QOL concerns in surgical patients: Assessment and intervention

Patient quality of life (QOL) is a vitally important clinical outcome measure in surgical practice.1 In this article, the authors describe efforts to assess patient concerns and interventions to address deficits in QOL. Surgical teams are interested in learning how to measure QOL interventions effectively and to assist their patients in preserving or improving their QOL in the perioperative time.

Drawbacks of rehabilitation programs

To improve perioperative QOL and functional recovery, patients often are asked to participate in rehabilitation programs, many of which involve physical or psychosocial interventions. The rationale for employing physical exercise programs is based on reports that exercise interventions can ameliorate deficits in QOL and fatigue, including cancer-related fatigue. It follows that positive changes in fitness could lead to a reduction of cancer-related fatigue and overall improved QOL.2

Traditional rehabilitation programs, such as aerobic exercise and smoking cessation programs, address issues that affect patient outcomes and are usually prescribed by a physician. Both in the preoperative setting and after a significant health event, such as a heart attack or major abdominal surgery, patients may have difficulty adhering to such programs.3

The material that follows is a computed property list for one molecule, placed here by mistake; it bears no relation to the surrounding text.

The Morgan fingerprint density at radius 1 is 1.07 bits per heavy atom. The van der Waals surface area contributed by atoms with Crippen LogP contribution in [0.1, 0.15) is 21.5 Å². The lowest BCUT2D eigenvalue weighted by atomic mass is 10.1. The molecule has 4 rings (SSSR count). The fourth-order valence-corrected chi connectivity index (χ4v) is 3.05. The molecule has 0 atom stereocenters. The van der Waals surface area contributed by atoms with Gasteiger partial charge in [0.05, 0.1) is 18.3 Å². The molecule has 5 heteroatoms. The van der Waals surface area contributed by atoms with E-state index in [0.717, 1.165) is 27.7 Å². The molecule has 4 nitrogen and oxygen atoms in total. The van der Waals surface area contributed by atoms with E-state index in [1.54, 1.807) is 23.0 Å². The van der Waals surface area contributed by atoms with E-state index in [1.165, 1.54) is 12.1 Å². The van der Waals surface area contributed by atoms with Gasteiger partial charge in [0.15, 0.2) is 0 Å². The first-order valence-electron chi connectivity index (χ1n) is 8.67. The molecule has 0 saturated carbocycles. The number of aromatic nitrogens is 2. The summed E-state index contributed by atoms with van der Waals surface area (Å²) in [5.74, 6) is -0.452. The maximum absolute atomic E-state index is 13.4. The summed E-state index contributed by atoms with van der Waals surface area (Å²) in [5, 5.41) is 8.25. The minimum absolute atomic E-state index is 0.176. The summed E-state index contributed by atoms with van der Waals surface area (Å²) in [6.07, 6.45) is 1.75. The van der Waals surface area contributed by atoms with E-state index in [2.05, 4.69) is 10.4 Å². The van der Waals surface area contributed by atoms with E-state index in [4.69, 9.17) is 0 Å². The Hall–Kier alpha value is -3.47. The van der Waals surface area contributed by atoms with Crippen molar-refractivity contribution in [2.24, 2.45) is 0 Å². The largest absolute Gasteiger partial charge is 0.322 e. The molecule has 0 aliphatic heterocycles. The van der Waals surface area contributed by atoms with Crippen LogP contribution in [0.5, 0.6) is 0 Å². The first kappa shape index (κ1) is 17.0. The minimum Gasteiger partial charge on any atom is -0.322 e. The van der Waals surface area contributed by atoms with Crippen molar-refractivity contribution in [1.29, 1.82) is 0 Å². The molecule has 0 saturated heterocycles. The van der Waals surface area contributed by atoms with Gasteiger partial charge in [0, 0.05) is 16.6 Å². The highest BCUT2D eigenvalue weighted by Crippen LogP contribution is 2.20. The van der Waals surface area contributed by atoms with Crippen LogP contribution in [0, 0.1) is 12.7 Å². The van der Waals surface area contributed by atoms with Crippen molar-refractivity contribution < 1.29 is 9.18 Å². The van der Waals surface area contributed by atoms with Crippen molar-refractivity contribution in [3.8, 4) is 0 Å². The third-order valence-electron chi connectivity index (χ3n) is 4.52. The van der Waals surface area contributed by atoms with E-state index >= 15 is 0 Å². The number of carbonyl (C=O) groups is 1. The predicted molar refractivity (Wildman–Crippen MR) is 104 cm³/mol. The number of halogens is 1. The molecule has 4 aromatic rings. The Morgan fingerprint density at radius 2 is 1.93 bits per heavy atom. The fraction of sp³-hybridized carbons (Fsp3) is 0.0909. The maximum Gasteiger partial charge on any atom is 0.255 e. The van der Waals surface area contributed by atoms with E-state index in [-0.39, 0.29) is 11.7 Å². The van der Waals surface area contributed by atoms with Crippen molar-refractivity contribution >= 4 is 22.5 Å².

For example, one patient reported that although she increased her physical fitness significantly during rehabilitation, she had “no QOL” because the frequency and duration of the exercise program had entirely disrupted her social life. The patient went so far as to say she would have preferred that she had not survived, indicating that neither her emotional nor social needs had been met. Few patient-provider encounters provide enough time to explore these needs. There is increased attention to quality measures, such as pay-for-performance, that improve narrowly-defined patient outcomes, which results in conflicting goals between patients and providers and increases stressors on patients, providers, and other stakeholders.4

PROQOL

To address a similar problem associated with a different disease, chronic diabetes, the Beacon Patient-Reported Outcomes Quality of Life (PROQOL) Tool was launched by the Southeast Minnesota Beacon Program, Rochester, with funding from the Beacon program communities health information technology grant/award. PROQOL was developed with input from patient and health care providers and resulted in practical lessons learned for organizations interested in integrating the patient’s perspective into care management.

In this system, patient-reported outcomes are systematically measured and made available electronically to all health care providers, independent of location. Patients are able to report concerns related to less commonly discussed issues that may affect health management, such as social factors and personal relationships. The health care team develops a repository of “suggested actions” to respond to a broad set of issues that affect the patient’s health management within and without the formal health care system.5 Partnering with patients, caregivers, and other stakeholders, the original PROQOL tool used in the Beacon trial for diabetes can be modified to address issues common to other patients.6